Were military coups across Africa inevitable following decolonization? Were democracies in the French and British models doomed to fail?

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It is somewhat difficult to make counterfactual statements about historical events as we cannot actually know for certain what would have happened had given conditions been different. What we do know, however, is that most African countries did not immediately and successfully transition to a form of western liberal democracy after the departure of colonial powers. 

A hidden assumption in this question that we should also note is that this question assumes democracy is somehow a natural end point of political evolution and that other forms of government are somehow failures. This may be a Eurocentric model of thinking about political systems. Chinese political philosophers, for example, would not agree with it. 

For democracy to become established, several forms of civic and technological infrastructure need to be in place. In Africa, many of the civic institutions were either weak or associated with the colonial powers. Even worse, democracy generally takes hold in societies that are somehow cohesive in ethnicity, language, culture, and religion. In Africa, many of the postcolonial "countries" were territories defined by lines drawn on maps by colonial administrators dividing up spheres of influence with little attention paid to such issues as tribal boundaries, meaning that the cohesive sense of "nation" was absent. Many civic institutions on which such a sense could have been established were either absent or distrusted as instruments of colonial power. Only a small group of elites, often educated in the colonial traditions, were literate or even familiar with large scale administrative skills and methods, and those elites were quite distant from the people they ruled in culture and lifestyle, having been to a large degree influenced and educated within European traditions. Even the physical infrastructure needed for voting was not in place.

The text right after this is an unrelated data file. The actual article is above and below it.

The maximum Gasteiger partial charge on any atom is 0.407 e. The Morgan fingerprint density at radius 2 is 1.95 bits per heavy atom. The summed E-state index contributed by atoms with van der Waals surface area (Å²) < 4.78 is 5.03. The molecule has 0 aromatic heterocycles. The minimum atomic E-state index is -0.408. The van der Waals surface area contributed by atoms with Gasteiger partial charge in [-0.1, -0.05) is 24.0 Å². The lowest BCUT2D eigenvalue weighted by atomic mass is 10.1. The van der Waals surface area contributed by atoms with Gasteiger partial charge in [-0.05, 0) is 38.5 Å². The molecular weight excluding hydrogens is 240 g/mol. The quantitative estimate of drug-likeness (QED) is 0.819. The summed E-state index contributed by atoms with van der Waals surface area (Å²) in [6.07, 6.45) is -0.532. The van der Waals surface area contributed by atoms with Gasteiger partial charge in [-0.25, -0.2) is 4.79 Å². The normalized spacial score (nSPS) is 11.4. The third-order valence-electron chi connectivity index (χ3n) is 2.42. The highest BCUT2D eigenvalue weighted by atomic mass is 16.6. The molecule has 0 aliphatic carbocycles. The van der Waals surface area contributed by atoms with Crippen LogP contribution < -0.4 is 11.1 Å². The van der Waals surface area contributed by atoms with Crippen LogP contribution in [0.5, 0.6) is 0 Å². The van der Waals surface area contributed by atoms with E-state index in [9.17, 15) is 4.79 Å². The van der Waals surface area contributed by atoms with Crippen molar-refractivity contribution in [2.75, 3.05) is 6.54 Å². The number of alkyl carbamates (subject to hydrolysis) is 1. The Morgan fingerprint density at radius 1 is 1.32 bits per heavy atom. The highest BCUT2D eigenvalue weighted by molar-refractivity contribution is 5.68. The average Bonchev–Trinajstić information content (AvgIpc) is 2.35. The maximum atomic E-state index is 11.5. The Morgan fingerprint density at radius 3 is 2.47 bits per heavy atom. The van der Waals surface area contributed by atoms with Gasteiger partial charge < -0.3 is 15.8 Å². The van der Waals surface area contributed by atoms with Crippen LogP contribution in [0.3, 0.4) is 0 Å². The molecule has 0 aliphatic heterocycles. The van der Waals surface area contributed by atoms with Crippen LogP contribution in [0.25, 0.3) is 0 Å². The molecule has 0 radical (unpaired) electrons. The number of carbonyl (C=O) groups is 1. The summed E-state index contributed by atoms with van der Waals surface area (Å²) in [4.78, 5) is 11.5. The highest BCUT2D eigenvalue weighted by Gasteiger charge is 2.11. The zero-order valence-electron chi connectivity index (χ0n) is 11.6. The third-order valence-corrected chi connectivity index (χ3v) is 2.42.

The groups that led independence movements naturally tended to move into power at independence. There was no natural opposition or multiparty system. Instead, factions tended to be determined by tribal affiliation, and power seen as a way to control lucrative government largesse; there was little concept of rights of minorities. Thus even in countries that held elections, rather than engendering a sense of power sharing and minority rights, election results tended to confirm the exclusive grip on power of the largest faction that would use that power to benefit other members of their tribe. 

As Africa has developed an educated urban middle class, many countries (e.g. Kenya and Nigeria) have seen a democratic transition; educated urban professionals have weaker tribal affiliations and a greater amount of sophistication and power than people living in remote villages. This change, though, is relatively recent and was present in few countries at independence. Thus even when weak democratic structures were put in place by departing colonial powers, because they were imposed from above rather than rooted in local culture, they tended to evolve into authoritarian governments organized on tribal lines. 

Thus it does seem as though it was highly probably that democratization in postcolonial Africa would be a gradual and uncertain process. 

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